The government charged Mutuc with one count of filing a bankruptcy petition in furtherance of a scheme to defraud, 18 U.S.C. § 157; two counts of making false statements, under penalty of perjury, 18 U.S.C. § 152(3); and one count of making a false oath or account in a bankruptcy case, 18 U.S.C. § 152(2). After a six day jury trial, Mutuc was found guilty as charged and sentenced to twenty three months' imprisonment, three years' supervised release, and fined $4,000. This appeal followed.
A. Ineffective Assistance of Counsel
Mutuc takes issue with the representation he received during the divorce proceedings and bankruptcy proceedings, by attorney Jonscher, and the criminal trial, by attorney James Fennerty.
In an attempt to show ineffective assistance of counsel, Mutuc points to Jonscher's representation during the bankruptcy proceedings. Jonscher was not Mutuc's attorney for the criminal proceedings and there is no constitutional right to a competent attorney in civil proceedings.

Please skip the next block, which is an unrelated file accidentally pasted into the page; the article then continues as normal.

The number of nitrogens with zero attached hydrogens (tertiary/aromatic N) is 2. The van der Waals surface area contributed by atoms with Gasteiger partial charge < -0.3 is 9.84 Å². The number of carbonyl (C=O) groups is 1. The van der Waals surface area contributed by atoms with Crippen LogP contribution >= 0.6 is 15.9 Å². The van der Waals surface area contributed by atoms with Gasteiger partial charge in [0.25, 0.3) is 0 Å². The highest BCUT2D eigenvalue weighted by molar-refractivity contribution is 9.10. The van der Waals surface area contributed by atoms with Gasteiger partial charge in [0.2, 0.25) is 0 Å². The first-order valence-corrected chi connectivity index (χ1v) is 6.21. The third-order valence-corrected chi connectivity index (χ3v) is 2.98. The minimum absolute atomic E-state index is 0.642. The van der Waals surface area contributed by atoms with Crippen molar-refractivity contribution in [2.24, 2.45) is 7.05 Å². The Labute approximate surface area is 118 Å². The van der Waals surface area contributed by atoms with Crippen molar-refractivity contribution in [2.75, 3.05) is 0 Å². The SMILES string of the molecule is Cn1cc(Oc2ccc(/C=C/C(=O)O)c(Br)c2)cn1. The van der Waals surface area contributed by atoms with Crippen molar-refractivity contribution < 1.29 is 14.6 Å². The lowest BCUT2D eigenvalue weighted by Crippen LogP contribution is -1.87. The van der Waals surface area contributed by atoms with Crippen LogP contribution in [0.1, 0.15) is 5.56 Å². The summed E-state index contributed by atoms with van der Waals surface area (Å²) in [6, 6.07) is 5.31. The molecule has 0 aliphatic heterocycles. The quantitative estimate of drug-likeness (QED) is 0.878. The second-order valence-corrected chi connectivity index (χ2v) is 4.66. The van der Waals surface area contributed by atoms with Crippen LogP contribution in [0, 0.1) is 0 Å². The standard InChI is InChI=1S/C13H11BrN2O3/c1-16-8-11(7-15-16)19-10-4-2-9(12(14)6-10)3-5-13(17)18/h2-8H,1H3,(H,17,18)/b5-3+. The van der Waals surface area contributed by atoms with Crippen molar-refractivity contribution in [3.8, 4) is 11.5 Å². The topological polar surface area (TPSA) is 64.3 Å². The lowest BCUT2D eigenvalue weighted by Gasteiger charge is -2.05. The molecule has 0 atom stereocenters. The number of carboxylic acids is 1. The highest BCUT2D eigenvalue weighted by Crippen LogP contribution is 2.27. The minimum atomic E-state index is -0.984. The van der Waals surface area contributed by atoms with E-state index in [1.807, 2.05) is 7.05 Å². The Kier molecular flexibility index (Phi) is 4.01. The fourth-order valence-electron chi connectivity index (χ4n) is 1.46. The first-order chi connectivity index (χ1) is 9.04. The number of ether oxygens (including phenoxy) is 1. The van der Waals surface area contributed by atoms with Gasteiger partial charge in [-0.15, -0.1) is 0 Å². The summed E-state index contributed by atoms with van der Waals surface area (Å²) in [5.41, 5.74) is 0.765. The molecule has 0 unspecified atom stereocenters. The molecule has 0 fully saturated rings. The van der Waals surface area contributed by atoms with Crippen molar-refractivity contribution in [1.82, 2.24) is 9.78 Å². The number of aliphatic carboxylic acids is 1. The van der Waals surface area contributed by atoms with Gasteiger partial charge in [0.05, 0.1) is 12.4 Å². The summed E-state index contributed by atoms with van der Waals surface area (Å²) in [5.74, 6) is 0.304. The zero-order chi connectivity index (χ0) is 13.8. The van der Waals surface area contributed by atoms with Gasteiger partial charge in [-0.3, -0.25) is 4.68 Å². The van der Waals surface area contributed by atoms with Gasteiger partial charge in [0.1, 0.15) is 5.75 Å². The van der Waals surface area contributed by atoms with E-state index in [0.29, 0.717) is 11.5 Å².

Mutuc also argues that Fennerty, his trial counsel, was ineffective; that Fennerty's weak grasp of bankruptcy law made him incompetent to deal with the issues in the criminal case. Specifically, he points to Fennerty's examination of Jonscher, his failure to secure a particular jury instruction, his poor relationship with Mutuc, and his failure to file motions in limine or to object to certain evidence introduced by the government as demonstrations of incompetency.
Mutuc claims that Fennerty's examination of Jonscher was “lacking” and that he was incompetent to deal with the various bankruptcy issues involved in the criminal case. On the contrary, Fennerty's examination elicited responses that tended to show that Jonscher either was intimately familiar, or should have been intimately familiar, with Mutuc's assets. He brought out the fact that Jonscher was not a regular bankruptcy attorney and that he filed only a few bankruptcy cases a year. He brought out that Jonscher was aware of certain assets in which Mutuc had an interest that were not mentioned in the bankruptcy proceedings. Finally, he noted that Jonscher was receiving only a small fee for his work related to the bankruptcy proceedings. In short, Fennerty's examination of Jonscher supported the defense's theory of the case. The examination arguably centered on showing Jonscher's failure to properly guide Mutuc, a reasonable trial strategy when taken as support for Mutuc's argument that he relied on the advice of Jonscher when filing for bankruptcy. The examination did not fall below the objective standard of reasonableness as set out in Strickland. Strickland v. Washington, 466 U.S. 668, 688, 104 S.Ct. 2052, 80 L.Ed.2d 674 (1984).